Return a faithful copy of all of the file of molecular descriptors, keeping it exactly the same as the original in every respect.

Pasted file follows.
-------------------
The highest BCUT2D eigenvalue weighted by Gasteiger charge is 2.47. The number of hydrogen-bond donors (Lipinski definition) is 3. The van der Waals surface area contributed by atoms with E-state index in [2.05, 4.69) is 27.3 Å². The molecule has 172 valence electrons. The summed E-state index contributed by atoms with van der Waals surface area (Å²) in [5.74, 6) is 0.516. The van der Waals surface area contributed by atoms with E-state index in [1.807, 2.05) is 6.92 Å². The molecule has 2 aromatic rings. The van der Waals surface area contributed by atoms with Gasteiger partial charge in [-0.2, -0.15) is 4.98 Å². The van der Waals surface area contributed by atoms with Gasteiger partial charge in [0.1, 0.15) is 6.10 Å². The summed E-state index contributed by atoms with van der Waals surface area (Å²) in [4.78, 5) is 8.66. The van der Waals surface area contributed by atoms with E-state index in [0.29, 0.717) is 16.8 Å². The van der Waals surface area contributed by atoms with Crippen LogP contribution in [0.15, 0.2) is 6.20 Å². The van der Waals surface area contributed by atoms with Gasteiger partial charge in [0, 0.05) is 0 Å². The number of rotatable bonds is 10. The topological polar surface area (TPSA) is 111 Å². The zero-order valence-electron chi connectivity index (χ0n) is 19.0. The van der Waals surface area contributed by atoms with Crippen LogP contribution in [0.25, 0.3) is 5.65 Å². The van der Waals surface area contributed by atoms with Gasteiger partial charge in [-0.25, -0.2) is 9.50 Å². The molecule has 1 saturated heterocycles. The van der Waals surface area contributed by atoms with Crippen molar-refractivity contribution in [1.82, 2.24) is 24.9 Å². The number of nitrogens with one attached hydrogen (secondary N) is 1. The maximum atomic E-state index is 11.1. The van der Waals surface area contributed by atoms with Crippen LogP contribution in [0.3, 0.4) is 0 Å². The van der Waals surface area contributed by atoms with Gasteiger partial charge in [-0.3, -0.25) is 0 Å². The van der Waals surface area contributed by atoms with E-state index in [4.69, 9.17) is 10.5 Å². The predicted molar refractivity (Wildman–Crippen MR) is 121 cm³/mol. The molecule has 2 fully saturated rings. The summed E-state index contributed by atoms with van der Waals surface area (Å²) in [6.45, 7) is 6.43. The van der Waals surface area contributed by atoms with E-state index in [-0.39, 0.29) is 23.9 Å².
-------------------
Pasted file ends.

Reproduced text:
The highest BCUT2D eigenvalue weighted by Gasteiger charge is 2.47. The number of hydrogen-bond donors (Lipinski definition) is 3. The van der Waals surface area contributed by atoms with E-state index in [2.05, 4.69) is 27.3 Å². The molecule has 172 valence electrons. The summed E-state index contributed by atoms with van der Waals surface area (Å²) in [5.74, 6) is 0.516. The van der Waals surface area contributed by atoms with E-state index in [1.807, 2.05) is 6.92 Å². The molecule has 2 aromatic rings. The van der Waals surface area contributed by atoms with Gasteiger partial charge in [-0.2, -0.15) is 4.98 Å². The van der Waals surface area contributed by atoms with Gasteiger partial charge in [0.1, 0.15) is 6.10 Å². The summed E-state index contributed by atoms with van der Waals surface area (Å²) in [4.78, 5) is 8.66. The van der Waals surface area contributed by atoms with E-state index in [0.29, 0.717) is 16.8 Å². The van der Waals surface area contributed by atoms with Crippen LogP contribution in [0.15, 0.2) is 6.20 Å². The van der Waals surface area contributed by atoms with Gasteiger partial charge in [0, 0.05) is 0 Å². The number of rotatable bonds is 10. The topological polar surface area (TPSA) is 111 Å². The zero-order valence-electron chi connectivity index (χ0n) is 19.0. The van der Waals surface area contributed by atoms with Crippen LogP contribution in [0.25, 0.3) is 5.65 Å². The van der Waals surface area contributed by atoms with Gasteiger partial charge in [-0.25, -0.2) is 9.50 Å². The molecule has 1 saturated heterocycles. The van der Waals surface area contributed by atoms with Crippen molar-refractivity contribution in [1.82, 2.24) is 24.9 Å². The number of nitrogens with one attached hydrogen (secondary N) is 1. The maximum atomic E-state index is 11.1. The van der Waals surface area contributed by atoms with Crippen LogP contribution in [0.3, 0.4) is 0 Å². The van der Waals surface area contributed by atoms with Gasteiger partial charge in [-0.3, -0.25) is 0 Å². The van der Waals surface area contributed by atoms with E-state index in [4.69, 9.17) is 10.5 Å². The predicted molar refractivity (Wildman–Crippen MR) is 121 cm³/mol. The molecule has 2 fully saturated rings. The summed E-state index contributed by atoms with van der Waals surface area (Å²) in [6.45, 7) is 6.43. The van der Waals surface area contributed by atoms with E-state index in [-0.39, 0.29) is 23.9 Å².